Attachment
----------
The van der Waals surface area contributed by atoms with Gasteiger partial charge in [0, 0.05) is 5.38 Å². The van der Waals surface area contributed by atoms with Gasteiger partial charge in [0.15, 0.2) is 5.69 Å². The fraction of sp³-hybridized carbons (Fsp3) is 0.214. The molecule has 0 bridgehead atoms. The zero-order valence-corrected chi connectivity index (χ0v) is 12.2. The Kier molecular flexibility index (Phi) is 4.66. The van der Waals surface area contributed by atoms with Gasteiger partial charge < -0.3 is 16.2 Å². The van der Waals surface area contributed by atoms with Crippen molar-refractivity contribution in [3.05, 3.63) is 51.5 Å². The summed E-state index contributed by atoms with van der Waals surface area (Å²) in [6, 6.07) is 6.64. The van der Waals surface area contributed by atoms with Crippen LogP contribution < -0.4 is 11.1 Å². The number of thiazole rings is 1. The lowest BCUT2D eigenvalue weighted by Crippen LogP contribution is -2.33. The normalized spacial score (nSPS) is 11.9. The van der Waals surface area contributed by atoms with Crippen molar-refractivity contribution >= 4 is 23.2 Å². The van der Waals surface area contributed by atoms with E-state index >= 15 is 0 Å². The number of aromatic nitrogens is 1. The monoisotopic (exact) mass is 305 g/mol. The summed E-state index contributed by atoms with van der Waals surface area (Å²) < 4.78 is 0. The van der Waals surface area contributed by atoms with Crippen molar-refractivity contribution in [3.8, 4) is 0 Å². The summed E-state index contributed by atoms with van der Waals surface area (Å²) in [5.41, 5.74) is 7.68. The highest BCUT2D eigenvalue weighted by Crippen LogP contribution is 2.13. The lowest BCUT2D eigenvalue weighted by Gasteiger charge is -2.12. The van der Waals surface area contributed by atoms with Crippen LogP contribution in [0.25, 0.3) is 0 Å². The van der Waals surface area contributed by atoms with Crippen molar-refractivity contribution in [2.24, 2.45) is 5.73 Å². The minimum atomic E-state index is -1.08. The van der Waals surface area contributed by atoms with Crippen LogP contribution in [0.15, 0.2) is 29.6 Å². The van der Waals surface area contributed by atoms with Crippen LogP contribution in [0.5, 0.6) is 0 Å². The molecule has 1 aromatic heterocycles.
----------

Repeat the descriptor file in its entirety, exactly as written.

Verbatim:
The van der Waals surface area contributed by atoms with Gasteiger partial charge in [0, 0.05) is 5.38 Å². The van der Waals surface area contributed by atoms with Gasteiger partial charge in [0.15, 0.2) is 5.69 Å². The fraction of sp³-hybridized carbons (Fsp3) is 0.214. The molecule has 0 bridgehead atoms. The zero-order valence-corrected chi connectivity index (χ0v) is 12.2. The Kier molecular flexibility index (Phi) is 4.66. The van der Waals surface area contributed by atoms with Gasteiger partial charge < -0.3 is 16.2 Å². The van der Waals surface area contributed by atoms with Crippen molar-refractivity contribution in [3.05, 3.63) is 51.5 Å². The summed E-state index contributed by atoms with van der Waals surface area (Å²) in [6, 6.07) is 6.64. The van der Waals surface area contributed by atoms with Crippen LogP contribution < -0.4 is 11.1 Å². The number of thiazole rings is 1. The lowest BCUT2D eigenvalue weighted by Crippen LogP contribution is -2.33. The normalized spacial score (nSPS) is 11.9. The van der Waals surface area contributed by atoms with Crippen molar-refractivity contribution >= 4 is 23.2 Å². The van der Waals surface area contributed by atoms with E-state index >= 15 is 0 Å². The number of aromatic nitrogens is 1. The monoisotopic (exact) mass is 305 g/mol. The summed E-state index contributed by atoms with van der Waals surface area (Å²) < 4.78 is 0. The van der Waals surface area contributed by atoms with Crippen molar-refractivity contribution in [3.8, 4) is 0 Å². The summed E-state index contributed by atoms with van der Waals surface area (Å²) in [5.41, 5.74) is 7.68. The highest BCUT2D eigenvalue weighted by Crippen LogP contribution is 2.13. The lowest BCUT2D eigenvalue weighted by Gasteiger charge is -2.12. The van der Waals surface area contributed by atoms with Crippen LogP contribution in [0.25, 0.3) is 0 Å². The van der Waals surface area contributed by atoms with Crippen molar-refractivity contribution in [2.24, 2.45) is 5.73 Å². The minimum atomic E-state index is -1.08. The van der Waals surface area contributed by atoms with Crippen LogP contribution in [0.15, 0.2) is 29.6 Å². The van der Waals surface area contributed by atoms with Crippen LogP contribution in [0.5, 0.6) is 0 Å². The molecule has 1 aromatic heterocycles.